Summertime Associated with Highest Risk for Teen Drug Use
A 2020 research paper examined rates of first-time drug use among young people in a previous year. They found that, while millions of Americans use drugs for the first time each year and do so during all months and seasons, people – especially young people – were most likely to try drugs for the first time during summer.
What the Findings Show
The Journal of General Internal Medicine published an important paper by researchers at the New York University School of Medicine and Columbia University. The researchers sought to examine how many Americans use drugs for the first time each year, what types of substances they use, and when they use them. The researchers examined questionnaire answers and research data from 40,000 Americans surveyed in 2017 to arrive at their findings.
According to the data, 2017 saw approximately 3,033,000 people use cannabis for the first time, 1,037,000 use cocaine, 794,000 use LSD, and 787,000 use ecstasy/MDMA/Molly. Upon further examination, the researchers found that the summer months had slightly higher rates of first-time drug use for all age groups. About 30% of cannabis users used the drug for the first time during summer, 27% for cocaine users, 34% for LSD users, and 30% for ecstasy users. Despite summertime comprising just 25% of the year, the season saw first-time use for many drug types at rates greater than 25%.
Similar trends were noted among young people but with even higher percentages of first-time use occurring in the summer. The study authors posited that the summer offers more idle time, more opportunities for social activities, frequent outdoor dance festivals and parties, and other activities and group-oriented social settings that may increase exposure to drugs or to peers who may be using drugs.
What Parents Can Do
Young people are at particularly high risk for experimenting with drugs and alcohol. As core features of adult thinking like good judgment and risk assessment do not develop until one is in their mid-20s, the late teens and early 20s are when one is most likely to take risks and explore new, potentially dangerous experiences. Also, this is a terrible time to use drugs – not that there is any “good” time – because early-in-life use of drugs and alcohol dramatically increases a person’s chances of becoming addicted.
Thankfully, there are several steps parents can take to protect their teens from first-time drug use:
1). Talk about it. A parent’s best tool for preventing drug experimentation is communication. Parents should avoid lectures and scare tactics. They should avoid being “preachy.” Rather, they should have a dialogue with their teen son or daughter about drugs and alcohol, listen more than they speak, and try to understand what the teen son or daughter is saying and feeling about drugs and alcohol and get their thoughts and feelings about those who may be trying to convince them they should experiment and “have an open mind.”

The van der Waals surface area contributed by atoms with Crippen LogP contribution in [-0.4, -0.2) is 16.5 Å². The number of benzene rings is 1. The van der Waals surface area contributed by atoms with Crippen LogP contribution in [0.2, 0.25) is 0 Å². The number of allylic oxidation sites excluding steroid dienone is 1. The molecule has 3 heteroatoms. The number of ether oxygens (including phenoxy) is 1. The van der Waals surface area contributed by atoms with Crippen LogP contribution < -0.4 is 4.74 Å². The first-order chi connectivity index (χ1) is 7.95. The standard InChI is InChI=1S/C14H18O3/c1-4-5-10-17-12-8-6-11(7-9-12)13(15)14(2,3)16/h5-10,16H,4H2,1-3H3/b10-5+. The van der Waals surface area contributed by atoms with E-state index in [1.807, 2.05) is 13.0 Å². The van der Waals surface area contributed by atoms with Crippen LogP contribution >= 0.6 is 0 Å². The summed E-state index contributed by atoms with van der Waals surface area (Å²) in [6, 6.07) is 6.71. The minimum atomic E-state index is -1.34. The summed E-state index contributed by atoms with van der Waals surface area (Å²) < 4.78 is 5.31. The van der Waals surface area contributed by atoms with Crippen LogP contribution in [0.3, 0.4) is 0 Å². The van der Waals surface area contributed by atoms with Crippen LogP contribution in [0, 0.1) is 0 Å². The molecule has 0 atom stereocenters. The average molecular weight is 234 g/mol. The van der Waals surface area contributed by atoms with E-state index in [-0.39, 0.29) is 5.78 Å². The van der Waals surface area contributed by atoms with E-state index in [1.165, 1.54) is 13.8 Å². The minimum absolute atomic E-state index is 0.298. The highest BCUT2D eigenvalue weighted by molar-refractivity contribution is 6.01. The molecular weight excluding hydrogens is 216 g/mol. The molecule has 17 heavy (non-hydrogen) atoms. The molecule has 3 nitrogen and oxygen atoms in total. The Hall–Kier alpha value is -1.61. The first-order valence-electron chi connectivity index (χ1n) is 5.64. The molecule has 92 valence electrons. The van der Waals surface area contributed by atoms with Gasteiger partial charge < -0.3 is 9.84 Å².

2). Seek to inform, not stereotype. Parents should keep their discussions with their teens fact-based, relying simply on the plentiful and clear evidence on how drugs cause harm and pose risks for serious physical and mental consequences.
3). Return to the issue. Having a conversation about drug and alcohol experimentation should not be a one-time thing. Parents should return to the conversation again and again, beginning at an early age and carrying forward as the son or daughter grows up.
4). Know what’s happening in their life. Parents should pay close attention to their teens’ whereabouts and who they spend time with. Parents should also encourage their teens to become involved in adult-supervised activities that interest them, such as sports, art groups, or clubs.
5). Teach them how to handle peer pressure. One of the main underlying issues that leads teens to drug use is peer pressure to “join the group” and experiment. Parents should help their teens create strategies for extricating themselves from peer pressure situations. Parents should also play a role in who their teens spend time with.
6). Praise teens when they succeed. Praise and validation are just as important as one-on-one talks, education, and peer pressure discussions. When teens succeed in their goals, they are less likely to fall down the path toward substance abuse. When their parents praise them for their success and the family celebrates their victories, they are even less likely to experiment with drugs and alcohol.
When a Teen Son or Daughter Is Already Using Drugs
Despite parents’ best efforts, some teens will go on to use drugs and alcohol. Some will become addicted to those substances. When that happens, prevention and education are no longer sufficient tools. A teen who uses drugs and who cannot stop using on their own must get help at a qualified drug and alcohol rehab center.
If you have a son or daughter hooked on drugs or alcohol or if someone in your life is addicted or is showing signs of drinking or drug use, please do everything you can to help that person access a qualified residential addiction treatment program. Please don’t wait until it is too late and your son, daughter, or loved one falls even further into drinking or drug use and becomes just another statistic.
- JGIM. “Summer as a Risk Factor for Drug Initiation.” Journal of General Internal Medicine, 2020. link.springer.com
- NIDA. “First time drug use more common in summertime.” National Institute on Drug Abuse, 2019. archives.nida.nih.gov
- NIDA. “Why is adolescence a critical time for preventing drug addiction?” National Institute on Drug Abuse, 2020. nida.nih.gov